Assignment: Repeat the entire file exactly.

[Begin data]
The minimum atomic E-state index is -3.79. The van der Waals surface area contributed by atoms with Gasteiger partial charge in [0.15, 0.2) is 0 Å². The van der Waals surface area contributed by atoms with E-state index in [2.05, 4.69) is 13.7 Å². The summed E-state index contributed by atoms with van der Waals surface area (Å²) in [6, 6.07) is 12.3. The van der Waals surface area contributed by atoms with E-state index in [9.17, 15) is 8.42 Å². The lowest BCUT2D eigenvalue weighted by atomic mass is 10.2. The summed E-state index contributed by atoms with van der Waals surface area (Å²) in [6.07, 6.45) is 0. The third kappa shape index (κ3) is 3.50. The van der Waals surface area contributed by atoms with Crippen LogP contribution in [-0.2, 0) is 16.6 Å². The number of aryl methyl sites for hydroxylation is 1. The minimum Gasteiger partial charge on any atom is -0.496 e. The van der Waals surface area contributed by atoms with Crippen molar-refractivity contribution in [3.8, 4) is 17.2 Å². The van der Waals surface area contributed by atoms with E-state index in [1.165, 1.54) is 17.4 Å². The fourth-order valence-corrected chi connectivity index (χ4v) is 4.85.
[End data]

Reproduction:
The minimum atomic E-state index is -3.79. The van der Waals surface area contributed by atoms with Gasteiger partial charge in [0.15, 0.2) is 0 Å². The van der Waals surface area contributed by atoms with E-state index in [2.05, 4.69) is 13.7 Å². The summed E-state index contributed by atoms with van der Waals surface area (Å²) in [6, 6.07) is 12.3. The van der Waals surface area contributed by atoms with E-state index in [9.17, 15) is 8.42 Å². The lowest BCUT2D eigenvalue weighted by atomic mass is 10.2. The summed E-state index contributed by atoms with van der Waals surface area (Å²) in [6.07, 6.45) is 0. The third kappa shape index (κ3) is 3.50. The van der Waals surface area contributed by atoms with Crippen LogP contribution in [-0.2, 0) is 16.6 Å². The number of aryl methyl sites for hydroxylation is 1. The minimum Gasteiger partial charge on any atom is -0.496 e. The van der Waals surface area contributed by atoms with Crippen molar-refractivity contribution in [3.8, 4) is 17.2 Å². The van der Waals surface area contributed by atoms with E-state index in [1.165, 1.54) is 17.4 Å². The fourth-order valence-corrected chi connectivity index (χ4v) is 4.85.